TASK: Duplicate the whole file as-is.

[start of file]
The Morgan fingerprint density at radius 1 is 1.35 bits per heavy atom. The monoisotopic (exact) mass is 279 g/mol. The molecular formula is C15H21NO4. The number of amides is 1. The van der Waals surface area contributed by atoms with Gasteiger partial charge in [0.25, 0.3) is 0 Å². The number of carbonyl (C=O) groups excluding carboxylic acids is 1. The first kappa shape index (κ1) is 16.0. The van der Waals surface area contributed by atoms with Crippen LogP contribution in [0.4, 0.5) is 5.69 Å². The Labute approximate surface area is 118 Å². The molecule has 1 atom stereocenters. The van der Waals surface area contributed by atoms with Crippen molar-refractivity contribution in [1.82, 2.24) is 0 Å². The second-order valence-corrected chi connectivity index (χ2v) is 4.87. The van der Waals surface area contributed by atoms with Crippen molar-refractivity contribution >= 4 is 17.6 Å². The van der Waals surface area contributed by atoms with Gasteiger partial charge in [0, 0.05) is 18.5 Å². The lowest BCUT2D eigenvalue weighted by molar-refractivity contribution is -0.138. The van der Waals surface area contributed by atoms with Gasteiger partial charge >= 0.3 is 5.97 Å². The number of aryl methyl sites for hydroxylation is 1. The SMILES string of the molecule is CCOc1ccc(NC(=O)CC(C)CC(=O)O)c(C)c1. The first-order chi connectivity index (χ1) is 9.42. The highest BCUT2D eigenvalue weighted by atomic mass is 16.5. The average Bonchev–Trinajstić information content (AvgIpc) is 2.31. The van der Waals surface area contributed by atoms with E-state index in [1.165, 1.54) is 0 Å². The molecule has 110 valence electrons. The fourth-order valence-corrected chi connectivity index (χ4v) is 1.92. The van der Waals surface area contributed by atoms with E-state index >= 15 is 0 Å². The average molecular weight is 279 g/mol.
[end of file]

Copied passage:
The Morgan fingerprint density at radius 1 is 1.35 bits per heavy atom. The monoisotopic (exact) mass is 279 g/mol. The molecular formula is C15H21NO4. The number of amides is 1. The van der Waals surface area contributed by atoms with Gasteiger partial charge in [0.25, 0.3) is 0 Å². The number of carbonyl (C=O) groups excluding carboxylic acids is 1. The first kappa shape index (κ1) is 16.0. The van der Waals surface area contributed by atoms with Crippen LogP contribution in [0.4, 0.5) is 5.69 Å². The Labute approximate surface area is 118 Å². The molecule has 1 atom stereocenters. The van der Waals surface area contributed by atoms with Crippen molar-refractivity contribution in [1.82, 2.24) is 0 Å². The second-order valence-corrected chi connectivity index (χ2v) is 4.87. The van der Waals surface area contributed by atoms with Crippen molar-refractivity contribution >= 4 is 17.6 Å². The van der Waals surface area contributed by atoms with Gasteiger partial charge in [0, 0.05) is 18.5 Å². The lowest BCUT2D eigenvalue weighted by molar-refractivity contribution is -0.138. The van der Waals surface area contributed by atoms with Gasteiger partial charge >= 0.3 is 5.97 Å². The number of aryl methyl sites for hydroxylation is 1. The SMILES string of the molecule is CCOc1ccc(NC(=O)CC(C)CC(=O)O)c(C)c1. The first-order chi connectivity index (χ1) is 9.42. The highest BCUT2D eigenvalue weighted by atomic mass is 16.5. The average Bonchev–Trinajstić information content (AvgIpc) is 2.31. The van der Waals surface area contributed by atoms with E-state index in [1.165, 1.54) is 0 Å². The molecule has 110 valence electrons. The fourth-order valence-corrected chi connectivity index (χ4v) is 1.92. The van der Waals surface area contributed by atoms with E-state index >= 15 is 0 Å². The average molecular weight is 279 g/mol.